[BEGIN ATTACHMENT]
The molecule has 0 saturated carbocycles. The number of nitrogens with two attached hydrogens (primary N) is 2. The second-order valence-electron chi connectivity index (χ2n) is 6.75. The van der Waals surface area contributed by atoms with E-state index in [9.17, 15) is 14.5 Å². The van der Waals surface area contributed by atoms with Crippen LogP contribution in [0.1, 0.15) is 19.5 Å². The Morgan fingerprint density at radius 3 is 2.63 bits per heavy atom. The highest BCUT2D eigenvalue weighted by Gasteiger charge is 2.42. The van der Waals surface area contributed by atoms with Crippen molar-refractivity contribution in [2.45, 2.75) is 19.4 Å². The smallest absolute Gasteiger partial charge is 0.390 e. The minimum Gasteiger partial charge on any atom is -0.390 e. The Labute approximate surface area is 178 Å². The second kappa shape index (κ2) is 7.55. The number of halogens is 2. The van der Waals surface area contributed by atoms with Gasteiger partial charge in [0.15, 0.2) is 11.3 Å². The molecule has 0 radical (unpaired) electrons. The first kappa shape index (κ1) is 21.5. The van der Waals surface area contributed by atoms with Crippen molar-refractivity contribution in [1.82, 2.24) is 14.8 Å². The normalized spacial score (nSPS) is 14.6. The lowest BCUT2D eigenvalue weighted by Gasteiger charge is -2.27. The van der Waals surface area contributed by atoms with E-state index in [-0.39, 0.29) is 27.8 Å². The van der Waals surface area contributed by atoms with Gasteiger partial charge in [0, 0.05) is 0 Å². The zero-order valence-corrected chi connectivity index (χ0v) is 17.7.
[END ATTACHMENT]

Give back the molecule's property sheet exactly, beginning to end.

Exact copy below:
The molecule has 0 saturated carbocycles. The number of nitrogens with two attached hydrogens (primary N) is 2. The second-order valence-electron chi connectivity index (χ2n) is 6.75. The van der Waals surface area contributed by atoms with E-state index in [9.17, 15) is 14.5 Å². The van der Waals surface area contributed by atoms with Crippen LogP contribution in [0.1, 0.15) is 19.5 Å². The Morgan fingerprint density at radius 3 is 2.63 bits per heavy atom. The highest BCUT2D eigenvalue weighted by Gasteiger charge is 2.42. The van der Waals surface area contributed by atoms with Crippen molar-refractivity contribution in [2.45, 2.75) is 19.4 Å². The smallest absolute Gasteiger partial charge is 0.390 e. The minimum Gasteiger partial charge on any atom is -0.390 e. The Labute approximate surface area is 178 Å². The second kappa shape index (κ2) is 7.55. The number of halogens is 2. The van der Waals surface area contributed by atoms with Gasteiger partial charge in [0.15, 0.2) is 11.3 Å². The molecule has 0 radical (unpaired) electrons. The first kappa shape index (κ1) is 21.5. The van der Waals surface area contributed by atoms with Crippen molar-refractivity contribution in [1.82, 2.24) is 14.8 Å². The normalized spacial score (nSPS) is 14.6. The lowest BCUT2D eigenvalue weighted by Gasteiger charge is -2.27. The van der Waals surface area contributed by atoms with E-state index in [-0.39, 0.29) is 27.8 Å². The van der Waals surface area contributed by atoms with Gasteiger partial charge in [0, 0.05) is 0 Å². The zero-order valence-corrected chi connectivity index (χ0v) is 17.7.